William S. McFeely (born c. 1930) is an American historian. He retired as Professor of History at the University of Georgia in 1997 and has been affiliated with Harvard University recently.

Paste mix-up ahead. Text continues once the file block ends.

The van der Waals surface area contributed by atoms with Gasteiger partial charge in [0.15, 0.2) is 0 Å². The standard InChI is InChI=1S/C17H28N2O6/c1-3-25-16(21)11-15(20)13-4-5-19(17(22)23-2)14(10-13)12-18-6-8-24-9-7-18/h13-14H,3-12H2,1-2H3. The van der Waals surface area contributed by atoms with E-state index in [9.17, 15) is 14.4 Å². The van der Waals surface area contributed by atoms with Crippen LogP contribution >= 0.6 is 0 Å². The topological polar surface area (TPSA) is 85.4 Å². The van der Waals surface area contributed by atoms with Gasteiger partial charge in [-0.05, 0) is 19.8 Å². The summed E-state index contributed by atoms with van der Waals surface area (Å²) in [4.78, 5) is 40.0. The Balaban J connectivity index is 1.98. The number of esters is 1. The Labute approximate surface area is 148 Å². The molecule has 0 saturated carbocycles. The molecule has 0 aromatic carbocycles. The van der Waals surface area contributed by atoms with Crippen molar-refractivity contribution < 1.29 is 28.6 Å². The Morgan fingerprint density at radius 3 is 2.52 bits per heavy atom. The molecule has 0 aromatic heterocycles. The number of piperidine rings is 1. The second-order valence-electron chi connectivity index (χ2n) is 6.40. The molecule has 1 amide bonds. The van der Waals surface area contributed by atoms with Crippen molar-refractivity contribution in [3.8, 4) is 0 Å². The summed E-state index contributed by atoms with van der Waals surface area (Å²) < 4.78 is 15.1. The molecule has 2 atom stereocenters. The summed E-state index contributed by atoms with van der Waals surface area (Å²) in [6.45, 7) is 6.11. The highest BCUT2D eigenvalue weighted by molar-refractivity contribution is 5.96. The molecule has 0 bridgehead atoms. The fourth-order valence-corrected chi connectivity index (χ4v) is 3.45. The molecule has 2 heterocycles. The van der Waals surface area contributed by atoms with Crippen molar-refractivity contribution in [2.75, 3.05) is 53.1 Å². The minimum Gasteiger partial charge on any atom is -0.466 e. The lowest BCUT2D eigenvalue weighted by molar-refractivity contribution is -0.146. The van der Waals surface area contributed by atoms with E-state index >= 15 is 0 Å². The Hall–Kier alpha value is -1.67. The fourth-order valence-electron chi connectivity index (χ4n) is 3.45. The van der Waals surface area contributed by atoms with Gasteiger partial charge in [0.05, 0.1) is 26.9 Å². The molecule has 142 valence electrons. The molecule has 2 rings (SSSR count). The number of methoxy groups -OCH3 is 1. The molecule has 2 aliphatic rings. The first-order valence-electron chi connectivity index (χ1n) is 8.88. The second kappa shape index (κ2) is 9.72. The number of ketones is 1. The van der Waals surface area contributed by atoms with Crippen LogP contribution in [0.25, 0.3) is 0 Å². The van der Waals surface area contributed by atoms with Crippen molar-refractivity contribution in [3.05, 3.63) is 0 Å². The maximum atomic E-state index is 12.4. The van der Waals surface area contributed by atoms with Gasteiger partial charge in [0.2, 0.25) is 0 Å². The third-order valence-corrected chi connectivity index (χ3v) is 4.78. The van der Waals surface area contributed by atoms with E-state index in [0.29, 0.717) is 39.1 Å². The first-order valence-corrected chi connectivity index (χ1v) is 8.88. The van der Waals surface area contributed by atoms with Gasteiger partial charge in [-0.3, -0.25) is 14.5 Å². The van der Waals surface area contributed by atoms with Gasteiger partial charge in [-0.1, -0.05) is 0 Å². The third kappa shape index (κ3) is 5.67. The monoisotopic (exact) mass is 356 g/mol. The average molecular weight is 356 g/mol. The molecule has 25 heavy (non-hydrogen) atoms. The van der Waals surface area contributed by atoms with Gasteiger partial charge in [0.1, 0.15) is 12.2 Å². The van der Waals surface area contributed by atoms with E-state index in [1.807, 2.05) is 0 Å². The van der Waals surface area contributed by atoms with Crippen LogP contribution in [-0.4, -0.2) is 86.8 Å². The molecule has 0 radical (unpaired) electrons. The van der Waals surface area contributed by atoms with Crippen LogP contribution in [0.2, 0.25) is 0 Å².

McFeely received his B.A. from Amherst College in 1952, and Ph.D. in American Studies from Yale University in 1966. He studied there with, among others, C. Vann Woodward, whose book The Strange Career of Jim Crow was a staple of the Civil Rights movement. Like Woodward, he sought to employ history in the service of civil rights. His dissertation, later the book Yankee Stepfather, explored the ill-fated Freedmen's Bureau which was created to help ex-slaves after the Civil War. While at Yale, during the tumultuous years of the Civil Rights and Black Power movements, he was instrumental in creating the African-American studies program, at a time when such programs were still controversial. He taught for sixteen years at Mount Holyoke College before joining the University of Georgia in 1986. McFeeley won the Pulitzer Prize for his 1981 biography of Ulysses S. Grant, which portrayed the general and president in a harsh light. McFeeley concluded that Grant, "Did not rise above limited talents or inspire others to do so in ways that make his administration a credit to American politics." He retired in 1997, and was a fellow at Harvard's Radcliffe Institute for Advanced Study during the 2006-2007 academic year. He is a Visiting Scholar and Associate Member of Harvard's Afro-American Studies Department and an Associate of their Humanities Center.